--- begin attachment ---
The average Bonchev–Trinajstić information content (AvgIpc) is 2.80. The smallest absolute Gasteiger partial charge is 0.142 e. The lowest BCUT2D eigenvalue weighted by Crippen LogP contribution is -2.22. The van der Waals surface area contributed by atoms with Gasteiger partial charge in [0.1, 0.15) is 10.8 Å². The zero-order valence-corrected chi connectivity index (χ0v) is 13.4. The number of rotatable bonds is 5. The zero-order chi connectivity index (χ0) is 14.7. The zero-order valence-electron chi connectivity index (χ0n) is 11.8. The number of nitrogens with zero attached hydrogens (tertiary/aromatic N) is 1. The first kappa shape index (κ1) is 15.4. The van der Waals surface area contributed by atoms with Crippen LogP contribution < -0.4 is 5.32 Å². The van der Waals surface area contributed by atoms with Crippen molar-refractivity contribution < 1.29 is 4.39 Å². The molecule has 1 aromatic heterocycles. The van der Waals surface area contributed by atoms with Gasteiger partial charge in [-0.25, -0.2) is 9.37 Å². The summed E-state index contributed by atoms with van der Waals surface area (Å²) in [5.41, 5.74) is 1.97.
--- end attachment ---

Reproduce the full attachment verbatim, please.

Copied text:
The average Bonchev–Trinajstić information content (AvgIpc) is 2.80. The smallest absolute Gasteiger partial charge is 0.142 e. The lowest BCUT2D eigenvalue weighted by Crippen LogP contribution is -2.22. The van der Waals surface area contributed by atoms with Gasteiger partial charge in [0.1, 0.15) is 10.8 Å². The zero-order valence-corrected chi connectivity index (χ0v) is 13.4. The number of rotatable bonds is 5. The zero-order chi connectivity index (χ0) is 14.7. The zero-order valence-electron chi connectivity index (χ0n) is 11.8. The number of nitrogens with zero attached hydrogens (tertiary/aromatic N) is 1. The first kappa shape index (κ1) is 15.4. The van der Waals surface area contributed by atoms with Crippen LogP contribution < -0.4 is 5.32 Å². The van der Waals surface area contributed by atoms with Crippen molar-refractivity contribution < 1.29 is 4.39 Å². The molecule has 1 aromatic heterocycles. The van der Waals surface area contributed by atoms with Gasteiger partial charge in [-0.25, -0.2) is 9.37 Å². The summed E-state index contributed by atoms with van der Waals surface area (Å²) in [5.41, 5.74) is 1.97.